Forty years ago today, the House Judiciary Committee recommended that President Richard M. Nixon be impeached and removed from office. The impeachment proceedings emanated out of a series of political scandals collectively remembered as Watergate.
The Watergate scandal first became public following the June 17, 1972, break-in at the Democratic Party’s national headquarters in the Watergate apartment-hotel complex at Washington, D.C. A group of men linked to the Nixon White House were charged with the crime. Nixon vociferously denied involvement with the break-in, but several of his staff members were eventually implicated in an illegal cover-up and forced out of office. In the government investigations that followed, Nixon’s so-called “enemies list” and the malevolent machinations of his campaign organization, the Committee to Re-Elect the President, were revealed. Perhaps most damning of all was the revelation of secretly taped conversations between the president and his aides. Nixon initially refused to release the tapes, citing executive privilege and national security interests, but a judge soon ordered that the tapes be turned over to investigators. In true Nixonian fashion, the White House provided some but not all of the tapes, including one from which a portion of the conversation appeared to have been erased.
History well records virtually every angle and aspect of the Watergate scandal and associated fall of Nixon. For those of us in Southeast Arkansas, the most interesting player in this political drama of Greek proportions was not the president. Rather it was the wife of U. S. Attorney General John Mitchell. Mitchell had been nominated to that post after serving as Nixon’s 1968 campaign manager. His outspoken wife, Martha, a Pine Bluff native, is often credited with being the prime mover in exposing the Watergate affair.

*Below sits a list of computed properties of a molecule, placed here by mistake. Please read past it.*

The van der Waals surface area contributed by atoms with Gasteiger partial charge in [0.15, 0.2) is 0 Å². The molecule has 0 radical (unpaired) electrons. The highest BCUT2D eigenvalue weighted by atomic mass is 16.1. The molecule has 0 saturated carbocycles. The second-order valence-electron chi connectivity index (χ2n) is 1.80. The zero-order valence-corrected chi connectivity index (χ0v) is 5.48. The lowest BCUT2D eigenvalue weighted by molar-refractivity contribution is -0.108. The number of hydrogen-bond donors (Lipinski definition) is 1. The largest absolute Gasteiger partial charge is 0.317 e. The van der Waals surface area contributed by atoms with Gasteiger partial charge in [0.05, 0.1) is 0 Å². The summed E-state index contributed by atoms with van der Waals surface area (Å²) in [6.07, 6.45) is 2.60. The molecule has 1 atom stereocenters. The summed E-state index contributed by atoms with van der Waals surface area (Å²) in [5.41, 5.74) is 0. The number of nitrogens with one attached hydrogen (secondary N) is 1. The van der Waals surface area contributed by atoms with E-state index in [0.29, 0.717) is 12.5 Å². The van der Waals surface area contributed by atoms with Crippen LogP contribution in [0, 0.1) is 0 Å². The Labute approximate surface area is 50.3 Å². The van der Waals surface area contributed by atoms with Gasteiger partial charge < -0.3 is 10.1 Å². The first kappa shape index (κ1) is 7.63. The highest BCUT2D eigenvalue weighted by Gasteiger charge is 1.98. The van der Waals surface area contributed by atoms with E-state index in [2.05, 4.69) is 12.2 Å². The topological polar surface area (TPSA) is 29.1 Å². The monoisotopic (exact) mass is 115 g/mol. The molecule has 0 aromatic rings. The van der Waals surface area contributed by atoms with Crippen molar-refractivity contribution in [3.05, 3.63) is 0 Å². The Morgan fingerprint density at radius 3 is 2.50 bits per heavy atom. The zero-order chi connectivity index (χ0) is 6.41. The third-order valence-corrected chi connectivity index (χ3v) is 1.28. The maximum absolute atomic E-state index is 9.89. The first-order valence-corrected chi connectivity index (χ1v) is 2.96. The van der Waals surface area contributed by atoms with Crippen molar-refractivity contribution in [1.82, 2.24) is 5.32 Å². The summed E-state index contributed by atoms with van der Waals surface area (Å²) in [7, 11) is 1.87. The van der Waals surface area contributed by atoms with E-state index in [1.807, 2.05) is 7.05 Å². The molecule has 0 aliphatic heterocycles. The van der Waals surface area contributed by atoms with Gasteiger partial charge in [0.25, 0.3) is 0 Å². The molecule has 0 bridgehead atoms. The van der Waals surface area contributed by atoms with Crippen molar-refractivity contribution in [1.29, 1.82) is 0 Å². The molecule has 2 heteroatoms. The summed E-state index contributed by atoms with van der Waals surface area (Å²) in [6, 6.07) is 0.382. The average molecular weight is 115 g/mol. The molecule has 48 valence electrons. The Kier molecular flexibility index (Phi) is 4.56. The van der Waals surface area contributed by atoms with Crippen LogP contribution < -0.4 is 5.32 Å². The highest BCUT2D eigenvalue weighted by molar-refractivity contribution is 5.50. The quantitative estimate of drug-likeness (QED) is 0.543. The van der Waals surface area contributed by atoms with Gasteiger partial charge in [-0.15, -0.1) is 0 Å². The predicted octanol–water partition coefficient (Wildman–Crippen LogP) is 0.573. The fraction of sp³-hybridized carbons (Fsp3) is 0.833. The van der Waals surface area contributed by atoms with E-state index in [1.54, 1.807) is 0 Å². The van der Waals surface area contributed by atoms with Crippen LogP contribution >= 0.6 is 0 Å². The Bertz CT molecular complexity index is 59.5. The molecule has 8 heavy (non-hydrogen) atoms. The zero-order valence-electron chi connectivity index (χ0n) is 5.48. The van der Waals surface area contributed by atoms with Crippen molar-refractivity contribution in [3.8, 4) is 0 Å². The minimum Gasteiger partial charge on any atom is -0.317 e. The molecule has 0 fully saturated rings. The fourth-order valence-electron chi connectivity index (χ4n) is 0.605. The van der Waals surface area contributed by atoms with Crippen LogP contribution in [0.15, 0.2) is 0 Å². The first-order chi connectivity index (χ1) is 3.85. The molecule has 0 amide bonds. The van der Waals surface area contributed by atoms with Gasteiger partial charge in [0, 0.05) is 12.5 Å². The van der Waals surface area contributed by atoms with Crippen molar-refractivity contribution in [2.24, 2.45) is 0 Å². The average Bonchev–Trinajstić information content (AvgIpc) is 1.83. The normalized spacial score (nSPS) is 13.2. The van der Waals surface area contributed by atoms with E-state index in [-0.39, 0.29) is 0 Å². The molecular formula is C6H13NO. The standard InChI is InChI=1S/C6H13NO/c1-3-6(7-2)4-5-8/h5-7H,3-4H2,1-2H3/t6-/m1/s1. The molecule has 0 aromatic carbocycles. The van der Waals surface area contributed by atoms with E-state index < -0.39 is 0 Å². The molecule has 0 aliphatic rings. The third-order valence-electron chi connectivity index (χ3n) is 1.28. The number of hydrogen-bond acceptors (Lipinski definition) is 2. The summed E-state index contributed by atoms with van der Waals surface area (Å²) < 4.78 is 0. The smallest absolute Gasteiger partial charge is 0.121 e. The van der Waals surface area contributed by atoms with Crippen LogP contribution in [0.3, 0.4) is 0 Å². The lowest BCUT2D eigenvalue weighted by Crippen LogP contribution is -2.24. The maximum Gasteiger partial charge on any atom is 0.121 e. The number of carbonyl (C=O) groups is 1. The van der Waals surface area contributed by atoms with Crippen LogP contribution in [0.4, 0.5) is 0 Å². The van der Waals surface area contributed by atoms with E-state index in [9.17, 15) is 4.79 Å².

As Nixon himself once quipped, “If it hadn’t been for Martha Mitchell, there’d have been no Watergate.”
Martha Mitchell provides for us a lesson in courage — courage in the face of tremendous odds; courage that demanded a heavy personal price; courage that brought down one of the most powerful men in history.
It was easy to disbelieve Mitchell. She was notoriously outspoken. As Brenda J. Hall writes for the Encyclopedia of Arkansas History and Culture, “Whenever (Mitchell’s) first name was mentioned, everyone knew who she was. She shared her views on everything: the Vietnam War, school busing, nominations to the U.S. Supreme Court and more. She was known to call reporters at all hours of the day to comment on particular issues, including relaying information about the Nixon administration’s corrupt activities.”
The administration had a deep interest in discrediting Mitchell. Of course, the easy route was simply to have her pronounced mentally ill. After all, the stories she told were fantastical. Mitchell even claimed that she had been drugged and imprisoned in a California hotel room in an effort to keep her quiet.
In a great ironic twist of fate, Mitchell was not delusional. Despite her large personality, her accusations were founded and true. This led psychologist Brendan Maher to coin the term “the Martha Mitchell effect” for individuals who are misdiagnosed as being mentally ill because the truths they reveal strain the limits of probability.
Others have dubbed Mitchell the “Cassandra of Washington,” a reference to the prophetic figure from Greek mythology.
On this 40th anniversary of the Judiciary Committee’s referral for impeachment, it’s fitting that we remember Mitchell’s part in the sorry narrative. Just as the mythological Cassandra foretold the destruction of ancient Troy, so too did Mitchell see the impending doom for the Nixon White House. Their stories remind us that ever so often the “mad” among us might bear a little hearing.